NOTL Public Library needs room to grow, but where?
Publication:
Niagara Advance (Niagara-on-the-Lake, Ontario, Canada), 22 Feb 1997, p. 2


Description
Creators:
Wales, Michael, Reporter
Wales, Michael
, Photographer
Media Type:
Text
Image
Item Types:
Articles
Photographs
Description:
Article about Niagara-on-the-Lake Public Library outgrowing its location in the Court House basement on Queen Street and plans for the future.
Photo caption:
"NOTL's head librarian, Gerda Molson, sits in the library's crammed seating section. The Queen Street library is outgrowing its current location, which also suffers from accessibility problems. A public meeting was held last Tuesday to discuss options outlined in an architect's report, which suggests finding anew home for the library."
Date of Publication:
22 Feb 1997
Subject(s):
Local identifier:
NOTLPL00258
Language of Item:
English
Geographic Coverage:
  • Ontario, Canada
    fltLatitude: 43.2549765537404
    Latitude: 43.2549765537404 Longitude: -79.0718141260338
Copyright Statement:
Copyright status unknown. Responsibility for determining the copyright status and any use rests exclusively with the user.
Contact
Niagara-on-the-Lake Public Library
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10 Anderson Lane P.O. Box 430
Niagara-on-the-Lake, ON L0S 1J0
905-468-2023

Full Text

NOTL Public Library needs room to grow, but where?

BY MICHAEL WALES

NIAGARA ADVANCE

Accessibility and funding seem to be the main characters as the next chapter is written in the history of the town's public library.

The library is outgrowing its current home in the Court House basement on Queen Street, a location that is becoming less and less accessible as the population around it ages, and tourists snatch what little downtown parking exists.

"This is an aging community, and this is a difficult, if not impossible public facility for anyone beginning to fail," says Gerda Molson, the Niagara-on-the-Lake Public Library's head librarian.

The library has been in its present location for nearly 200 years, and aside from the fact that it's bulging at the seams, it's just not that easy to get into, Molson explains.

"I think there's a growing population that we don't see anymore, because they just don't feel safe coming here," she says.

But the barriers to the library aren't just physical, Molson points out, citing the 10,000 library members hailing from all four 'corners of the community.

"There's only 3,500 people in the Old Town, so there's a good 6,500 people that have to use a car to get here."

The library board held a public meeting last Tuesday night to give the public a chance to respond to an architect's report that presented some of the options available.

The main conclusion of the report is that a new modern facility is necessary, and it suggests that the library either move to an existing building, such as a school or the hospital if the recommendation to close it becomes reality, or build a new one in Virgil or as part of the retirement community slated for development near Garrison Village.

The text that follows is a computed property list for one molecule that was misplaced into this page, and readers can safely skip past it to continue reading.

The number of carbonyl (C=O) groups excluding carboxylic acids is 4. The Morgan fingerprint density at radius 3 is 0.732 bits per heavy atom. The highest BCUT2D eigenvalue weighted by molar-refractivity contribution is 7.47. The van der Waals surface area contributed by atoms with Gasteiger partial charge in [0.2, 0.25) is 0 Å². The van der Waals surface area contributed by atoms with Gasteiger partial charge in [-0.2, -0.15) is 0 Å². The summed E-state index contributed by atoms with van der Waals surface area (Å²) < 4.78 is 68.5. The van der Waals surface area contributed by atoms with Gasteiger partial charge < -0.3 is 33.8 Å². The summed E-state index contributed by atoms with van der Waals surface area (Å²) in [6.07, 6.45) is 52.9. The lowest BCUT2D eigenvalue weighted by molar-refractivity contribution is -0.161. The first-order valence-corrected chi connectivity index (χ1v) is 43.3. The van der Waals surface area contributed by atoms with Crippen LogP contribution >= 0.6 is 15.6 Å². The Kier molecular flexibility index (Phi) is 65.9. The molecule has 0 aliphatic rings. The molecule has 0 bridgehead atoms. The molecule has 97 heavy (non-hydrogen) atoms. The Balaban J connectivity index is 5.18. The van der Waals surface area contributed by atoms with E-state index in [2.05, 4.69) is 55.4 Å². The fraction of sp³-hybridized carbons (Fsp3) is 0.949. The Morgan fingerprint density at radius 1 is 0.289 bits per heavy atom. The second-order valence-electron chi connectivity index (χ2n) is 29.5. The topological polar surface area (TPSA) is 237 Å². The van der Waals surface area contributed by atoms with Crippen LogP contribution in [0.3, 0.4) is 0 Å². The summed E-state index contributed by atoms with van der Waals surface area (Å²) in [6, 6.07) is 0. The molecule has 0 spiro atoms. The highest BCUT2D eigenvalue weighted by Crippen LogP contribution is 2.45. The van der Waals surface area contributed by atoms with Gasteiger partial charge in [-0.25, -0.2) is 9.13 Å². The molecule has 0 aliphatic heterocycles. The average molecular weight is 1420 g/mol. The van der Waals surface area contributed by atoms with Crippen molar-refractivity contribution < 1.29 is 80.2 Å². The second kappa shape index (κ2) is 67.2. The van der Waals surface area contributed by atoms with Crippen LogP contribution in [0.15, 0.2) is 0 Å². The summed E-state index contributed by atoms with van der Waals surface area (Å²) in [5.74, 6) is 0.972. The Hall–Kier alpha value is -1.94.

Building a brand new facility, however, is a long shot because of the cost involved, Molson says.

But these options remain as mere suggestions, and Molson is quick to point out that nothing is written in stone.

"It was a generic look at what might be possible," Molson says of the report.

"Once the dust settles there might be something to look at, but we won't be doing anything within the next six months."

The thought of moving the library didn't go over to well with some residents who attended Tuesday's meeting, however.

A move would be seen by some as admitting defeat to tourists, and, as the library is one of the few Queen Street facilities left that is primarily aimed at NOTL residents, any connection with the town's most historic thoroughfare would be lost.

"I would rather it be in the centre of town," says King Street resident Ann Stokes, who attended the meeting.

"I wouldn't particularly like it to be in the middle of a field."

Both Stokes and Margherita Howe suggest that the library look at the possibility of expanding to the main floor of the Court House, which they say would provide more space, while addressing access issues.

Not only would such a plan keep the library on Queen Street, but it would come with a smaller price tag than some other options, Howe said.

"We have to differentiate between what we need and what we want," Howe says.

"And we have to ask ourselves 'Can we make do with what we have?"

But Molson told the Advance that expansion to the second floor of the Court House may just result in higher operational costs down the road.

"Anytime you operate a public facility on two levels, you double your operating costs," she says.

"So long-term costs would be far, far greater and have much more impact in the long term."

No firm decisions have been made yet, and most likely won't be until the all-important question of funding is answered.

"The very big question here is funding," Molson says, adding that there may be some money available from a federal infrastructure program.

NOTL Public Library needs room to grow, but where?
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NOTL Public Library needs room to grow, but where?


Article about Niagara-on-the-Lake Public Library outgrowing its location in the Court House basement on Queen Street and plans for the future.
Photo caption:
"NOTL's head librarian, Gerda Molson, sits in the library's crammed seating section. The Queen Street library is outgrowing its current location, which also suffers from accessibility problems. A public meeting was held last Tuesday to discuss options outlined in an architect's report, which suggests finding anew home for the library."